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  •                                  NETFUTURE
    
                        Technology and Human Responsibility
    
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    Issue #148                                                  August 5, 2003
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                     A Publication of The Nature Institute
               Editor:  Stephen L. Talbott (stevet@netfuture.org)
    
                      On the Web: http://www.netfuture.org/
         You may redistribute this newsletter for noncommercial purposes.
    
    Can we take responsibility for technology, or must we sleepwalk
    in submission to its inevitabilities?  NetFuture is a voice for
    responsibility.  It depends on the generosity of those who support
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    CONTENTS
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    Quotes and Provocations
       When the Mind Dogmatizes about Itself
    
    Intelligence and Its Artifacts (Stephen L. Talbott)
       Habits of the Technological Mind #1
    
    DEPARTMENTS
    
    About this newsletter
    
    
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                             QUOTES AND PROVOCATIONS
    
    
    When the Mind Dogmatizes about Itself
    -------------------------------------
    
    Nearly every problem of a technological society is at bottom a problem of
    mind.  In fact, this is true of society in general -- although the issues
    are often posed most sharply by technological developments.  In future
    newsletters I will be dealing more and more, and in more fundamental ways,
    with the relation between mind and machine.  So it may not be a bad time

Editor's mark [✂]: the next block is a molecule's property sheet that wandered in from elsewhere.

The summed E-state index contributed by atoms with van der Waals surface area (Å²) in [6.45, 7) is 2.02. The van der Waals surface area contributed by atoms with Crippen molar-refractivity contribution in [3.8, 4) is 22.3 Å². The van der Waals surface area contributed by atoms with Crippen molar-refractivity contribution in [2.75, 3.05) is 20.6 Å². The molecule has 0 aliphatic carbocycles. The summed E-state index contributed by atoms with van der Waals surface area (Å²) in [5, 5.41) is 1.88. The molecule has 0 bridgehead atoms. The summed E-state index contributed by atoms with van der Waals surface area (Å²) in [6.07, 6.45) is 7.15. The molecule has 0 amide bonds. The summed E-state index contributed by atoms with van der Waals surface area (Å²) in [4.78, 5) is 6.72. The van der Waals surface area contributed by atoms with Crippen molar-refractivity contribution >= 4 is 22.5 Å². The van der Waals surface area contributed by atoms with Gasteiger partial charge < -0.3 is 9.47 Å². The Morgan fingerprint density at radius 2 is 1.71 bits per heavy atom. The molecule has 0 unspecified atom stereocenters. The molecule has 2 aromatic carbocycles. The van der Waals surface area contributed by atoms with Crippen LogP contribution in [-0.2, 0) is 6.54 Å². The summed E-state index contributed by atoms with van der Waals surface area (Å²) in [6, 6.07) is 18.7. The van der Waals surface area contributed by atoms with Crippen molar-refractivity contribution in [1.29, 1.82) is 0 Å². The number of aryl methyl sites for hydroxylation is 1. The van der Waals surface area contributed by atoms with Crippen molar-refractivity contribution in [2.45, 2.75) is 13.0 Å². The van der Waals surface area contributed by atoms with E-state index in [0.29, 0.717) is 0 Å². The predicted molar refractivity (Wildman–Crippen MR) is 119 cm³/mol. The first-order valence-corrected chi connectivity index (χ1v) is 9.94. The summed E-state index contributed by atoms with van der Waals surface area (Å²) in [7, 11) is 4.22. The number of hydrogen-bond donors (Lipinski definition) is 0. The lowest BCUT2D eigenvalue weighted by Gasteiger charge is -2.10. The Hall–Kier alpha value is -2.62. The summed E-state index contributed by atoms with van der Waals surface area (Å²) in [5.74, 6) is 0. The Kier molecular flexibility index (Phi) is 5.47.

to make the following point, which seems to me both straightforward and
    simple.
    
    Anyone today who approaches the problem of mind by proclaiming himself
    committed to a materialist or mechanistic solution is a religious zealot.
    Typically, the proclamation runs something like this:  "Science has
    explained the entire world based on physical principle alone.  It makes no
    sense to appeal to some mysterious new principle in order to account for
    the last residue of unexplained phenomena -- the so-called 'mental'
    residue associated with the human brain".
    
    Leaving aside the fact that we cannot imagine any law whose reality lacks
    a conceptual (mind-like) component, so that "physical principle alone" is
    never actually physical principle alone; and leaving aside the historical
    truth that the "last", obstinate bits of reality troubling existing bodies
    of explanation have often signaled revolution (think of Planck and
    black-body radiation, Einstein and the speed of light) -- even apart from
    these considerations, there is reason to view the materialist commitment
    as a flight into religious zealotry.
    
    After all, the "last residue" is in fact the first, grounding principle,
    inasmuch as the entire history of scientific explanation has resulted from
    the activity of the "residue".  Far better, then, to assume that what we
    discover about the mind will clarify the truth and error in this history
    than to let the history blindly determine what we will accept as the truth
    of the mind.  When we hear someone declaring that the results of the
    mind's past, unselfenlightened activity should effectively prejudice our
    future understanding of the mi